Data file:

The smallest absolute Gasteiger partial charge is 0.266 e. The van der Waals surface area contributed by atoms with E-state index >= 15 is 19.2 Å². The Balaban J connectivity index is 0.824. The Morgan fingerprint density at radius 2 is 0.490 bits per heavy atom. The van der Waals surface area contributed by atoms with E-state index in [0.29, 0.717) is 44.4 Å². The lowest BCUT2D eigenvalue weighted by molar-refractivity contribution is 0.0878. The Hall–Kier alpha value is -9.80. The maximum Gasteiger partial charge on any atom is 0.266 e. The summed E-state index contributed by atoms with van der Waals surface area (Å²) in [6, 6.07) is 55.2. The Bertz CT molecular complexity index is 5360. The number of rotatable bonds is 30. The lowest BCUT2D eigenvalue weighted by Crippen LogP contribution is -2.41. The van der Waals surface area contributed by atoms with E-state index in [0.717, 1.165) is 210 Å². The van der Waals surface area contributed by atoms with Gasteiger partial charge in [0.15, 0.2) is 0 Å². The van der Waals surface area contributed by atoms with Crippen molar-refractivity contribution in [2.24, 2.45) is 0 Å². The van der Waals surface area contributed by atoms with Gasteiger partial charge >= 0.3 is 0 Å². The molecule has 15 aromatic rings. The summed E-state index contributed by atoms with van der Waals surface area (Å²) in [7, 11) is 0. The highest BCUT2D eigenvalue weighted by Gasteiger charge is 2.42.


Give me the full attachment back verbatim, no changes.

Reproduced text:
The smallest absolute Gasteiger partial charge is 0.266 e. The van der Waals surface area contributed by atoms with E-state index >= 15 is 19.2 Å². The Balaban J connectivity index is 0.824. The Morgan fingerprint density at radius 2 is 0.490 bits per heavy atom. The van der Waals surface area contributed by atoms with E-state index in [0.29, 0.717) is 44.4 Å². The lowest BCUT2D eigenvalue weighted by molar-refractivity contribution is 0.0878. The Hall–Kier alpha value is -9.80. The maximum Gasteiger partial charge on any atom is 0.266 e. The summed E-state index contributed by atoms with van der Waals surface area (Å²) in [6, 6.07) is 55.2. The Bertz CT molecular complexity index is 5360. The number of rotatable bonds is 30. The lowest BCUT2D eigenvalue weighted by Crippen LogP contribution is -2.41. The van der Waals surface area contributed by atoms with E-state index in [0.717, 1.165) is 210 Å². The van der Waals surface area contributed by atoms with Gasteiger partial charge in [0.15, 0.2) is 0 Å². The van der Waals surface area contributed by atoms with Crippen molar-refractivity contribution in [2.24, 2.45) is 0 Å². The van der Waals surface area contributed by atoms with Gasteiger partial charge >= 0.3 is 0 Å². The molecule has 15 aromatic rings. The summed E-state index contributed by atoms with van der Waals surface area (Å²) in [7, 11) is 0. The highest BCUT2D eigenvalue weighted by Gasteiger charge is 2.42.